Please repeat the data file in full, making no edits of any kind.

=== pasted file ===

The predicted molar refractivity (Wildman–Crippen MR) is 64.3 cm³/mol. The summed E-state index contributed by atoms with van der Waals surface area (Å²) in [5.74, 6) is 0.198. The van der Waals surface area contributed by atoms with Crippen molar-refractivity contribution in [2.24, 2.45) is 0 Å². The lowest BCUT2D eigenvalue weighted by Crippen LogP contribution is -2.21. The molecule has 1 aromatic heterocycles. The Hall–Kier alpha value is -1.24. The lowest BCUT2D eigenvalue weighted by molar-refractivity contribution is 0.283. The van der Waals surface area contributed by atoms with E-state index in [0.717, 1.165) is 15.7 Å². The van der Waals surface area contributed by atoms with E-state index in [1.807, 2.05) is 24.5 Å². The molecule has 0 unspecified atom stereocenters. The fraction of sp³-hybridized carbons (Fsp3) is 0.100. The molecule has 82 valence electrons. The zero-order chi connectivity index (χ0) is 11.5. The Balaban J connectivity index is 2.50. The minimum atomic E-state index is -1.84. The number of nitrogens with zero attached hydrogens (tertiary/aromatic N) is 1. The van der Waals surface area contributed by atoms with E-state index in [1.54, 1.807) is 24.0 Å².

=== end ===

The predicted molar refractivity (Wildman–Crippen MR) is 64.3 cm³/mol. The summed E-state index contributed by atoms with van der Waals surface area (Å²) in [5.74, 6) is 0.198. The van der Waals surface area contributed by atoms with Crippen molar-refractivity contribution in [2.24, 2.45) is 0 Å². The lowest BCUT2D eigenvalue weighted by Crippen LogP contribution is -2.21. The molecule has 1 aromatic heterocycles. The Hall–Kier alpha value is -1.24. The lowest BCUT2D eigenvalue weighted by molar-refractivity contribution is 0.283. The van der Waals surface area contributed by atoms with E-state index in [0.717, 1.165) is 15.7 Å². The van der Waals surface area contributed by atoms with E-state index in [1.807, 2.05) is 24.5 Å². The molecule has 0 unspecified atom stereocenters. The fraction of sp³-hybridized carbons (Fsp3) is 0.100. The molecule has 82 valence electrons. The zero-order chi connectivity index (χ0) is 11.5. The Balaban J connectivity index is 2.50. The minimum atomic E-state index is -1.84. The number of nitrogens with zero attached hydrogens (tertiary/aromatic N) is 1. The van der Waals surface area contributed by atoms with E-state index in [1.54, 1.807) is 24.0 Å².